Much ado about leadership

Once you have worked in the same profession for a long enough time, the desire to become a leader eventually arises. Did you ever look at your boss and hear yourself think: “I can do that”? Or maybe it was: “I can certainly do better than that.” How long before we get to that point and how strong that desire is, varies from person to person. But the fact is that most of us assume it is a natural, even necessary, step in our lives. But why?

We need leaders. Don’t we? It certainly seems so. Leaders and followers are a reality that we need for the world to work. But, as you might expect from previous posts in this blog, what the world needs to function is not really my main concern. As a Believer, it shouldn’t be; I have other priorities.

The problem is that we live in this world, and to make decisions within this world we have to reason about the problems of the world. In so doing it is very easy to use the rules and logic of the world. But then, when we are faced with issues of ethics or find ourselves facing problems within the Church, how do we reason about those problems? Do we remember then that there are rules of the Kingdom? Do we then use those rules?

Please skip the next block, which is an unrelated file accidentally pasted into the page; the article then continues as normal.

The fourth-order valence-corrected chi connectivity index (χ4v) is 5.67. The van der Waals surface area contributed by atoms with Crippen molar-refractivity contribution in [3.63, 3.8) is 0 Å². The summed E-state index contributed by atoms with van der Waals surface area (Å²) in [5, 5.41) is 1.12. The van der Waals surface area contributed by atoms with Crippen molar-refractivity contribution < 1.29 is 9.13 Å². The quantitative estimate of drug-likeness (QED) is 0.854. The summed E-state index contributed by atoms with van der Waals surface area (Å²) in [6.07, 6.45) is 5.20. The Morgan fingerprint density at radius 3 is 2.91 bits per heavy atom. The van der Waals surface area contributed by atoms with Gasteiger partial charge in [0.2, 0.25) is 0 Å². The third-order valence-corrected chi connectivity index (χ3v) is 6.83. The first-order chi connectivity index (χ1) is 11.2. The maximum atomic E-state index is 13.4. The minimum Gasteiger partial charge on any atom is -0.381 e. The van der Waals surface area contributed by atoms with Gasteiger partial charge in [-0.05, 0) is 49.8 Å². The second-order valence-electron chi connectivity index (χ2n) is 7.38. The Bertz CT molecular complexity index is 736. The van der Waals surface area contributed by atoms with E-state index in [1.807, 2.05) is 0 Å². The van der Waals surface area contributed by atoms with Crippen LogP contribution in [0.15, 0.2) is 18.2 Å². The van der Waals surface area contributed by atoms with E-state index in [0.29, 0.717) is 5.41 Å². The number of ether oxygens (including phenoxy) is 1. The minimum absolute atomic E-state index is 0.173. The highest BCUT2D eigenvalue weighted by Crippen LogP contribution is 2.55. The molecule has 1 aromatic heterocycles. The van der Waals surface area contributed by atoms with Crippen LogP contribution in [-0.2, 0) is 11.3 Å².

This is not an artificial conundrum. Just think about Jesus’ teaching in the Sermon on the Mount about “turning the other cheek”. Within my Church family, surrounded with people that claim to believe just like I do, who value mercy, compassion, and forgiveness as much as I do, I certainly hope that I would turn the other cheek to an insult or offense… After all, that is what Jesus expects of us. But now imagine the same situation in the world, a business environment, in the dog-eat-dog world. Someone else in the company is looking to advance at my expense. And they are more than willing to play dirty. How much turning the other cheek am I going to do? And before answering that categorically, let me up the ante: What about if letting someone else use me as a doormat also has negative consequences for those who work for me?

Interesting as this example is, and worthwhile as it would be to ask: What would Jesus do? This is not what I want to talk about today. I used this example to illustrate how ready we all are to consider living with two sets of rules, two sets of logic: One applies to the world, one applies to the Kingdom of God. But wouldn’t living that way lead me to become double-minded?

You see, logical rules presuppose the existence of values. And the values of this world are not necessarily compatible with those of the Kingdom. Yet by using them we can get accustomed to them, maybe even inured to the point that we do not see the possible contradictions.